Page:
Photos of his detention were almost immediately shared on Chinese social media and by state media employees on Twitter, who accused Hong Kong protesters of acting like thugs.
If you're just joining us now, here's what you need to know about the protests happening today on Hong Kong Island:
- Massive crowds: Hundreds of thousands of protesters of all ages have marched through the city center in heavy rain, in a massive display of continued support for the movement.
- Call for solidarity: The march was titled "Peaceful, Rational, and Non-Violent Protesters Stand Out" in what was organizers hoped would be a call for unity and restraint after several weeks of escalating and divisive violence.
- An unauthorized march: Defying a police ban, massive crowds left the designated protest area in Victoria Park, turning the city center into a sea of umbrellas.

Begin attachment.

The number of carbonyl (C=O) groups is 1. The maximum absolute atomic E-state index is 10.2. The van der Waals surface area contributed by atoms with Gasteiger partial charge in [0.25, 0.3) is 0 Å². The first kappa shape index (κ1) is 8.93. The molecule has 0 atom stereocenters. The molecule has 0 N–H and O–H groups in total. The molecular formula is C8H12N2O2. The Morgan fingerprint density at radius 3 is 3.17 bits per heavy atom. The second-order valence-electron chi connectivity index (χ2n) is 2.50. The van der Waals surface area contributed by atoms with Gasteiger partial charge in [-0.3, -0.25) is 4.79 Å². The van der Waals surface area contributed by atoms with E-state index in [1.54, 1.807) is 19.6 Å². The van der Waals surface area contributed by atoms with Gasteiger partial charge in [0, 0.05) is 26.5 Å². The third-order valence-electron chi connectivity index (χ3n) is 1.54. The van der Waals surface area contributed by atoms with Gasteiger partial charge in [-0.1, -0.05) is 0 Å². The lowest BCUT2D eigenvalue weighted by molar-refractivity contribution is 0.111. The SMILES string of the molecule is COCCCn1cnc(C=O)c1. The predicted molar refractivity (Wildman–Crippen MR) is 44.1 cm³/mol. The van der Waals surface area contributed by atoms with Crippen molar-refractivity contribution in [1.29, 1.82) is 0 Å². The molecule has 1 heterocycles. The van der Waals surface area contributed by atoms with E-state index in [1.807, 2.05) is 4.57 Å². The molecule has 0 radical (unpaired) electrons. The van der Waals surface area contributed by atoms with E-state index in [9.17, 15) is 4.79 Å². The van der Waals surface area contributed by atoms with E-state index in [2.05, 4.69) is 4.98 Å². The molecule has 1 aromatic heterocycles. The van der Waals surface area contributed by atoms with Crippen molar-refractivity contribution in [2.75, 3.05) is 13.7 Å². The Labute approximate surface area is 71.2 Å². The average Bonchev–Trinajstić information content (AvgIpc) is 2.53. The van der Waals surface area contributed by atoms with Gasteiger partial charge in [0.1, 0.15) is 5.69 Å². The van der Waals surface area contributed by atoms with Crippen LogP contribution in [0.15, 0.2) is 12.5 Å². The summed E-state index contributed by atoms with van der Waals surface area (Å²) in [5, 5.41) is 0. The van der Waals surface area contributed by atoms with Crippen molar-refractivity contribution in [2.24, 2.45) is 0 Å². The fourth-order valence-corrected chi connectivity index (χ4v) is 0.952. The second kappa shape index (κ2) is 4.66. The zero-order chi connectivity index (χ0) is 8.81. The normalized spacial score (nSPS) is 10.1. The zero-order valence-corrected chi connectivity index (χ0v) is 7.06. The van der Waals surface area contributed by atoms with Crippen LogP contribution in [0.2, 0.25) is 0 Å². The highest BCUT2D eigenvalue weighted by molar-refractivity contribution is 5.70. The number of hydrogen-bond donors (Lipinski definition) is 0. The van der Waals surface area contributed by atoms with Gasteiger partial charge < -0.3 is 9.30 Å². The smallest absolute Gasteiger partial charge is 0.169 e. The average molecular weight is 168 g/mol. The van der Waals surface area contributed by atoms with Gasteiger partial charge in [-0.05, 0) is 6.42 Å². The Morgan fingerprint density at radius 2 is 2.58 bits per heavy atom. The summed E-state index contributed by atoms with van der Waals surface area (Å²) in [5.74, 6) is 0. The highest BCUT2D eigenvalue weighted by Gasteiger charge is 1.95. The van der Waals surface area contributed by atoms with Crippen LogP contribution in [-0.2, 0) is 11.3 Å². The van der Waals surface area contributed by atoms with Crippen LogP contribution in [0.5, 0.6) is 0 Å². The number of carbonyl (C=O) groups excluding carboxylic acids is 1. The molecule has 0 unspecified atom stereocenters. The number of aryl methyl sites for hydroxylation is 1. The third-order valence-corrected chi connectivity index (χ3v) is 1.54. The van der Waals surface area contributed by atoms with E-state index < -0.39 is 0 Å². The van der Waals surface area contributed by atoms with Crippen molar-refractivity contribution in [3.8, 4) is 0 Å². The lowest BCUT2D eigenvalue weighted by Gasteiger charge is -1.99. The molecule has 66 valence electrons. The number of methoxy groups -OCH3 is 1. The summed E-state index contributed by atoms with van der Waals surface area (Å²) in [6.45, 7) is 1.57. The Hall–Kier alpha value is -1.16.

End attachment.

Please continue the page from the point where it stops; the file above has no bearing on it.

- It's not over yet: Thousands of protesters are now peacefully occupying the road outside the government's Legislative Council complex.
- No police presence: Police have been noticeably absent from the protest today, with only a small contingent around the Chinese Liaison office in Sheung Wan.
- Still strong support for the movement: This is the 11th consecutive weekend of demonstrations in Hong Kong and follows scenes of ugly violence at the airport, Tuesday, and increasingly menacing warnings from the Chinese government.
The situation on Harcourt Road, outside government offices and the Legislative Council, is getting much closer to an occupation. Crowds here are mostly young and more are wearing masks, helmets and other riot gear.
There is still a constant stream of people heading westwards but it feels like more are staying to see what happens now the weather has improved somewhat. Police are still nowhere in sight.
Where are police? A handful of riot police have begun to gather along Des Voeux Road and Connaught Road, in the city's Sheung Wan district.